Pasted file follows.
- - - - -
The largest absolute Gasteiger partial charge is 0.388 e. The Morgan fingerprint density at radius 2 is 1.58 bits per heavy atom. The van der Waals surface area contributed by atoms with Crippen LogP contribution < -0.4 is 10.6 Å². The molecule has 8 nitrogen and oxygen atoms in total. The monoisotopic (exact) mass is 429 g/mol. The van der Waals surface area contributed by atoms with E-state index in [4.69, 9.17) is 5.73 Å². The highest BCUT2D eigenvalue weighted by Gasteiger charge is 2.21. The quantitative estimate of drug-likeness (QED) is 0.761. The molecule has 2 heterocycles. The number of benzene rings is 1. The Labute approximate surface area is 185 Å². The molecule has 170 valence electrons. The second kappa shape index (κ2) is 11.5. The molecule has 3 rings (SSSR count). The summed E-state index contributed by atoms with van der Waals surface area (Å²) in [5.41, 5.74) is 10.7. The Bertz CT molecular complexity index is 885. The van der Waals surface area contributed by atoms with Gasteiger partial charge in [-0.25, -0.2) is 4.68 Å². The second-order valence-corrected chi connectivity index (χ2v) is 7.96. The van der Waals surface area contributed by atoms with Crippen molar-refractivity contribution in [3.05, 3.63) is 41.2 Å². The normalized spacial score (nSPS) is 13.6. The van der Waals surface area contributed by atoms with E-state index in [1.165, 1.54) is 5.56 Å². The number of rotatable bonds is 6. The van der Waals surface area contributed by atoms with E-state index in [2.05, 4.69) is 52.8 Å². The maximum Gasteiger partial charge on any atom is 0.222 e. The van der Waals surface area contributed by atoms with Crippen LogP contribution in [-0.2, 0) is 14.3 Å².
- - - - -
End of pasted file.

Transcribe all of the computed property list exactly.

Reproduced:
The largest absolute Gasteiger partial charge is 0.388 e. The Morgan fingerprint density at radius 2 is 1.58 bits per heavy atom. The van der Waals surface area contributed by atoms with Crippen LogP contribution < -0.4 is 10.6 Å². The molecule has 8 nitrogen and oxygen atoms in total. The monoisotopic (exact) mass is 429 g/mol. The van der Waals surface area contributed by atoms with E-state index in [4.69, 9.17) is 5.73 Å². The highest BCUT2D eigenvalue weighted by Gasteiger charge is 2.21. The quantitative estimate of drug-likeness (QED) is 0.761. The molecule has 2 heterocycles. The number of benzene rings is 1. The Labute approximate surface area is 185 Å². The molecule has 170 valence electrons. The second kappa shape index (κ2) is 11.5. The molecule has 3 rings (SSSR count). The summed E-state index contributed by atoms with van der Waals surface area (Å²) in [5.41, 5.74) is 10.7. The Bertz CT molecular complexity index is 885. The van der Waals surface area contributed by atoms with Gasteiger partial charge in [-0.25, -0.2) is 4.68 Å². The second-order valence-corrected chi connectivity index (χ2v) is 7.96. The van der Waals surface area contributed by atoms with Crippen molar-refractivity contribution in [3.05, 3.63) is 41.2 Å². The normalized spacial score (nSPS) is 13.6. The van der Waals surface area contributed by atoms with E-state index in [1.165, 1.54) is 5.56 Å². The number of rotatable bonds is 6. The van der Waals surface area contributed by atoms with E-state index in [2.05, 4.69) is 52.8 Å². The maximum Gasteiger partial charge on any atom is 0.222 e. The van der Waals surface area contributed by atoms with Crippen LogP contribution in [-0.2, 0) is 14.3 Å².